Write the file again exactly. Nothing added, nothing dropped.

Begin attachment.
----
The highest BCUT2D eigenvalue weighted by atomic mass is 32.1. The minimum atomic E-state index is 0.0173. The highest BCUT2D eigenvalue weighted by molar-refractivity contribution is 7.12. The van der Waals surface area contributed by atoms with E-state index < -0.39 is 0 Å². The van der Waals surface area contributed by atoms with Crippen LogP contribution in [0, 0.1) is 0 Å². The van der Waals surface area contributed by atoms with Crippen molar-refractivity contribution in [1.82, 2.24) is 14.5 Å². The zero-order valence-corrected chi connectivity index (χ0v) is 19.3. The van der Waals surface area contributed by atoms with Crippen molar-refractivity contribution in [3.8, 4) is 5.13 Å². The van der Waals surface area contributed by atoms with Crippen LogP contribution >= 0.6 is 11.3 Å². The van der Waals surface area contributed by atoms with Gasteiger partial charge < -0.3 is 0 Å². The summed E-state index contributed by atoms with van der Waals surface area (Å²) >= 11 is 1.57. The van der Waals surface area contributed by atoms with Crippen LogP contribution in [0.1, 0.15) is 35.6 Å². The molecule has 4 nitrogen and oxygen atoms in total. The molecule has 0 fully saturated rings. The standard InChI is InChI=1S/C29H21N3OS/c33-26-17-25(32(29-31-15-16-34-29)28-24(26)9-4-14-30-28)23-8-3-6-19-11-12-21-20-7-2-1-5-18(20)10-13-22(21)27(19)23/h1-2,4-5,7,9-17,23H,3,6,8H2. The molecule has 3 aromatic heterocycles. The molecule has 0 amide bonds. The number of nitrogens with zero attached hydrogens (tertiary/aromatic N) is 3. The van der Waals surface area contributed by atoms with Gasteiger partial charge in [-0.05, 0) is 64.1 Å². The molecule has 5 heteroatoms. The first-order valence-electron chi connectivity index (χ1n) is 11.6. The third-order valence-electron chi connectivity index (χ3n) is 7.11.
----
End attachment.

The highest BCUT2D eigenvalue weighted by atomic mass is 32.1. The minimum atomic E-state index is 0.0173. The highest BCUT2D eigenvalue weighted by molar-refractivity contribution is 7.12. The van der Waals surface area contributed by atoms with E-state index < -0.39 is 0 Å². The van der Waals surface area contributed by atoms with Crippen LogP contribution in [0, 0.1) is 0 Å². The van der Waals surface area contributed by atoms with Crippen molar-refractivity contribution in [1.82, 2.24) is 14.5 Å². The zero-order valence-corrected chi connectivity index (χ0v) is 19.3. The van der Waals surface area contributed by atoms with Crippen molar-refractivity contribution in [3.8, 4) is 5.13 Å². The van der Waals surface area contributed by atoms with Crippen LogP contribution >= 0.6 is 11.3 Å². The van der Waals surface area contributed by atoms with Gasteiger partial charge < -0.3 is 0 Å². The summed E-state index contributed by atoms with van der Waals surface area (Å²) >= 11 is 1.57. The van der Waals surface area contributed by atoms with Crippen LogP contribution in [0.1, 0.15) is 35.6 Å². The molecule has 4 nitrogen and oxygen atoms in total. The molecule has 0 fully saturated rings. The standard InChI is InChI=1S/C29H21N3OS/c33-26-17-25(32(29-31-15-16-34-29)28-24(26)9-4-14-30-28)23-8-3-6-19-11-12-21-20-7-2-1-5-18(20)10-13-22(21)27(19)23/h1-2,4-5,7,9-17,23H,3,6,8H2. The molecule has 3 aromatic heterocycles. The molecule has 0 amide bonds. The number of nitrogens with zero attached hydrogens (tertiary/aromatic N) is 3. The van der Waals surface area contributed by atoms with Gasteiger partial charge in [-0.05, 0) is 64.1 Å². The molecule has 5 heteroatoms. The first-order valence-electron chi connectivity index (χ1n) is 11.6. The third-order valence-electron chi connectivity index (χ3n) is 7.11.